“Geez, that’s so fucking romantic,” declared Brown sincerely. He stomped to the door. “You make me fucking believe in Santa Claus, man.”

Spike blinked. “There really is a Santa, ya know.”

“Somehow I just know I don’t wanna hear this,” said Brown with rolling eyes.

“Fat, ugly Kratslik demon. Eats bad children.”

“Not listening,” sang Brown.

“No sleigh and reindeer, though. Has wings. Like a big bat.”

“La la la la.” Brown had his fingers in his ears. They went out into the hallway, looking for Xander.


Willow wasn’t a soldier. She was a healer. Neither her nature, nor her position in the Coven, was suited to a long-range military battle. After the initial capture and capitulation of the renegade Council members, which required the level of magic only she could employ, she had handed the responsibility happily to Bartholomew and Giles.

Then she came straight to Sunnydale Hospital to find Maurice. The Watcher was still in the critical ward. The ricochet had hit a kidney, and he had lost a lot of blood. The subsequent operation had taxed his exhausted and toxic body even more. He was stable, but still weak, and Willow sat next to him, holding his hand and willing him strength.

She decided to step outside for a moment when the nurses came in.

Outside the door were military police. She ignored them, their presence told her that the Initiative was still operating as usual, but there was nothing to be done by her about that at the moment.

She stood casually two feet away from them, in her mind erasing their uniforms. A little mental magic couldn’t hurt and was amusing as well.

“Pillock. Why would the bloody numbers skip around like that?”

Willow blinked. Blinked again harder. At the end of the hallway stood a bleach blonde punk vampire in hospital green. Next to him, a young slacker, similarly attired, pointed down a hallway.

“Spike!” called Willow.

The vampire looked up. “Red,” he said flatly. He narrowed his eyes. “Who told you?”

“Told me?”

“Xander’s gonna be okay…”

“Xander?” Willow was startled. “Was Xander hurt?”

Brown was doing the puzzle slowly. “Why are you here?”

“Maurice,” Willow said quickly. She lay a hand on Spike’s arm. Noted his flinch. “What happened to Xander?”

“Your friend had massive blood loss. Resulting, apparently, from a self-inflicted wound,” Diana said, approaching them.

“Maurice?” said Brown, looking beyond Willow to the military personnel at the door. “The old fucker made it,” he breathed in relief. He headed towards the door.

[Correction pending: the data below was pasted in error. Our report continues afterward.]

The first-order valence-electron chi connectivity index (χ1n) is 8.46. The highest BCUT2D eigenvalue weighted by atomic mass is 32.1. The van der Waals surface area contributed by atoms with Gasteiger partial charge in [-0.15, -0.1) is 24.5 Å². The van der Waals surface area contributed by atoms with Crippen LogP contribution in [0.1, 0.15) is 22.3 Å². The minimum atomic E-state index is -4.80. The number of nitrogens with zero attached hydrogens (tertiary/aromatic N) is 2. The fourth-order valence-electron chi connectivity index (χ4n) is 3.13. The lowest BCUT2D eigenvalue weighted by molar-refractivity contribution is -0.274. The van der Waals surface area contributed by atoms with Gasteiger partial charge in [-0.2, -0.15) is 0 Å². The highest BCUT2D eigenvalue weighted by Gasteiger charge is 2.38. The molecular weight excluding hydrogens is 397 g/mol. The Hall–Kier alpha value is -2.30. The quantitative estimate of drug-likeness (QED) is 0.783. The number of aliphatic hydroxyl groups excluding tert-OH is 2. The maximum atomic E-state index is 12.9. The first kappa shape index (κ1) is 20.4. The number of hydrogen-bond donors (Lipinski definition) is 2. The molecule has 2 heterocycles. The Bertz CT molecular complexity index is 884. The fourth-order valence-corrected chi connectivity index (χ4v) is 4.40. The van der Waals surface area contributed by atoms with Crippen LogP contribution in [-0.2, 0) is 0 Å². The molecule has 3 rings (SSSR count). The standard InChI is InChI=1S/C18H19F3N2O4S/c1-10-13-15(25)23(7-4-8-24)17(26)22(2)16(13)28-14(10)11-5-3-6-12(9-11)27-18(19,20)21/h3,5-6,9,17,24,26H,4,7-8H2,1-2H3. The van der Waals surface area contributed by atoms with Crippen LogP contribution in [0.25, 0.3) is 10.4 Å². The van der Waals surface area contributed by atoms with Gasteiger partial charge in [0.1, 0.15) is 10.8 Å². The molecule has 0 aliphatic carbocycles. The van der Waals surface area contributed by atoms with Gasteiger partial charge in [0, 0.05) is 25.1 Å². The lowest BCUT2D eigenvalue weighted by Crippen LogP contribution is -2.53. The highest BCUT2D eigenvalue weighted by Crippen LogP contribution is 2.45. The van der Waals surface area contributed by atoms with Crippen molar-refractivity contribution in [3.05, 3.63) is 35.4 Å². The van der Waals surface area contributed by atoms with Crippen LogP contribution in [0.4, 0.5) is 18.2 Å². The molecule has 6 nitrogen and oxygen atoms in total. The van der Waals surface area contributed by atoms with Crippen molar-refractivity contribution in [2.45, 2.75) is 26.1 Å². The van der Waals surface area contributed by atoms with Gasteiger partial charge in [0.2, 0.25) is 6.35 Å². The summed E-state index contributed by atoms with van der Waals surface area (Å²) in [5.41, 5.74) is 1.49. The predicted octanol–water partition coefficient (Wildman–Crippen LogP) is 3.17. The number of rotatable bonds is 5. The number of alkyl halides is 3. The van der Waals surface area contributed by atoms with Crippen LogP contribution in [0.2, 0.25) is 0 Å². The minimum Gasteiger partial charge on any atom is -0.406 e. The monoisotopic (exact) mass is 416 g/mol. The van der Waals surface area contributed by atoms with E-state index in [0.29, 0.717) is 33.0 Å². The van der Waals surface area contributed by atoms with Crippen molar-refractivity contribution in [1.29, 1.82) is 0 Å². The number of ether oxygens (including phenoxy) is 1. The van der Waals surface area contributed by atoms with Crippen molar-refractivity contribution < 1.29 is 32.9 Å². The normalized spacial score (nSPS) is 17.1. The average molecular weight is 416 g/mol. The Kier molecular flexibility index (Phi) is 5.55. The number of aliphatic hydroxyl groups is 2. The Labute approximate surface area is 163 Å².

“Self-inflicted? What are you saying?” Willow asked Diana in amazement.

“He cut open his wrist. Apparently his friends here stopped him.”

Spike could not read the expression Willow turned on him. “Can I see him?” she asked Diana, still regarding Spike.

Diana led them to Xander’s room. “He’s conscious,” she stated. “But he needs to rest. You can’t stay long.”

Spike pushed eagerly through the door.

Xander was a portrait in white. He lay on the white sheets, pasty and drained. His face turned listlessly towards the window. His shiny dark hair tousled and sticking up. The fluorescents and white walls sucked all the color from the room, except for a bright red blood bag dangling from a gurney by the side of the bed. To a vampire, he was a confection. A white chocolate truffle with a cherry on top. To Spike, however, he was his Xander. In pain again. In the hospital again. Because of Spike.

He wanted to rush to him, but Xander was so utterly still. He turned when Spike entered and stared at him without speaking.

“Hey, pillock,” whispered Spike. He nodded at the blood bag and almost managed a smirk. “Got yerself a midnight snack?” When Xander didn’t respond, he looked away.

Diana checked the monitors and IV drip routinely. “Do you want visitors, Mr. Harris?”

Xander blinked at Spike. “Sure,” he said in an inflectionless voice.

Willow looked at the two men and followed Diana from the room. In the hallway, she stopped her before the doctor strode off again. “What will happen now?”

Diana gave Willow a sympathetic look. “Your friend will speak to one of the staff psychiatrists,” she explained carefully, “if he seems stable we will contact his regular therapist and release him.”

“If he seems stable,” Willow repeated.

“Suicide attempts are not uncommon. Oddly enough.”

“Not so odd,” said Willow to herself thoughtfully, walking slowly back to the room.

Xander watched Spike as the vampire stood looking out the window with his back to Xander. Spike looked so out of place here he hardly seemed real. It wasn’t just the ridiculous green hospital garb. It was the environment itself. There was something basic, human and gritty about institutional linoleum and fluorescent lights. Something that focused on bodily fluids and bedpans. Magic and metaphysics lived in the Hallmark cards in the gift shop. These rooms and these halls were for keeping the fleshy machines alive.

“Why’d ya do it, Xan?”

Xander hardly heard the question, it was spoken so quietly. He stared at the IV needle. The plastic tape holding it in his arm was slightly crooked and peeled at one corner. This seemed important. It meant something. He sighed.

Spike turned and gave him an exasperated look. “You almost offed yourself, Xander!”

Xander studied the tape on his arm. He felt very tired. Hollow. Pointless. “Yeah. Well.” He looked at the vampire. Spike seemed to be too much bone and unreal hair and translucent skin. He looked like a book illustration. Xander felt there was nothing to say. None of this was real, so there was nothing to say about it. He felt equally that there was too much. That somewhere under the blood loss, and the weird medication, there was too much. If he tried to get a grip on anything, tried to find words, it would all be too much. So he let his eyes rest without emotion on Spike.